The Beed is not in a mood for sarcasm and sly beginnings this week. So here goes. It is widely believed that the agreement signed between Nepal and China this week will end our over-reliance on visitors from south of the border. That relation is, of course, important, but affected by such a gamut of some bizarre and some not-so bizarre factors, that it is wise to finally have a back-up. China has listed Nepal as an outbound destination for its citizens. This means Nepal will get more Chinese tourists all right, but it also allows Nepal to develop into a transit destination for tourists from third countries visiting China.
The announcement was no doubt greeted with semi-hysterical whoops of joy and relief by the demoralised Nepali tourism industry. Surely, the whisper goes, wonders will now happen.
China is a large emerging market for outbound tourists-estimates say that from the 12 million now, this number will increase to 50 million in 2010, and as much as 100 million in 2020. Over the years, many venerable experts predict, China will surpass all countries, emerging as the largest source of outbound tourists. The purchasing power of many Chinese is increasing as the economy opens up. Potentially, China could spend billions of dollars on tourism.
And yes, there is great potential for Nepal but this Beed, gimlet-eyed as always, sees room for bungling. Indeed, it sometimes seems to one in especially bleak moments as if it is becoming a bit of a national pastime, to get up, yawning, for another cup of tea, just as a wonderful opportunity lands in our laps.
Past experience, which ye olde columnist has in abundance, suggests we might not make the most of such an agreement. For instance, in 1996, after a big hue and cry the number of weekly airline seats was increased between Nepal and India, but since then this has remained stagnant. Private operators have opted out of India and the national flag carriers have not increased their frequency. Similarly, Nepal has bilateral airline agreements with many countries, and theoretically we have over 60,000 seats a week. But what part of this do we really use? The China agreement should not die down with the initial euphoria. Perhaps, the Nepal Tourism Board and other travel associations should start planning right away how they will take advantage of this new arrangement.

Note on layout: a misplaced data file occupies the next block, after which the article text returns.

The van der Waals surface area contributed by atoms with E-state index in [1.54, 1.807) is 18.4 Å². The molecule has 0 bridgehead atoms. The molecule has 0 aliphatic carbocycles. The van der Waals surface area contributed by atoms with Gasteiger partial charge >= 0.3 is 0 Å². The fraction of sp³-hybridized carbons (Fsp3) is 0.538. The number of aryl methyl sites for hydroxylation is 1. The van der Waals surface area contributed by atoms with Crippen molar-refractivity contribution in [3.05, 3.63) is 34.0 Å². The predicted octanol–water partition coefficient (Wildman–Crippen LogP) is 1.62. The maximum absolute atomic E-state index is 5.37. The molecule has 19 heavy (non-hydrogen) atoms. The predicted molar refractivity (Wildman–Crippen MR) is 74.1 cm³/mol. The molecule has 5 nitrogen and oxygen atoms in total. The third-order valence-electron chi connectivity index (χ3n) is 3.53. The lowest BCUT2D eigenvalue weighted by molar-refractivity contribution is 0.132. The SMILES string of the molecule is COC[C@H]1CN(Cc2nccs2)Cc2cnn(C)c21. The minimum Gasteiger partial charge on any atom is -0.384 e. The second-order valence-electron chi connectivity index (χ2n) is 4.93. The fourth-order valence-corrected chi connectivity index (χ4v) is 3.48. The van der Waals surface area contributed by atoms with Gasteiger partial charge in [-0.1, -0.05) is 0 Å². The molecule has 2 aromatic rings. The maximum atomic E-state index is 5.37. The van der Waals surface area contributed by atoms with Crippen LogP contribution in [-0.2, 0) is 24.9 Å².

We need to examine what the Chinese tourists really want and what can Nepal offer compared with other destinations. They've seen plenty of mountains, religious pilgrimage is pass?, and as for adventure sports, there are plenty of options even in China. So why would they come to Nepal? A young bourgeoisie group, getting larger as we speak, is looking for the kind of exoticism that stems from a cosmopolitan lifestyle that they cannot enjoy in China. The United States is still a dream destination, and with its ever-effective branding, no doubt the west will continue to be a premium option. Why would a young Chinese who can fly to Australia as easily come to Nepal? We need to work and work hard to provide a wonder product.
Once again, we come to the issue of understanding the market and providing quality service. The Beed will repeat his rhetoric: open up the travel trade to foreign operators, if we continue to protect Nepal's travel industry, we will lose out. It is better to have a handful of travel companies of international repute providing quality services than hundreds of local ones that exist to perish swiftly. The China Agreement cannot be allowed to remain a paper tiger.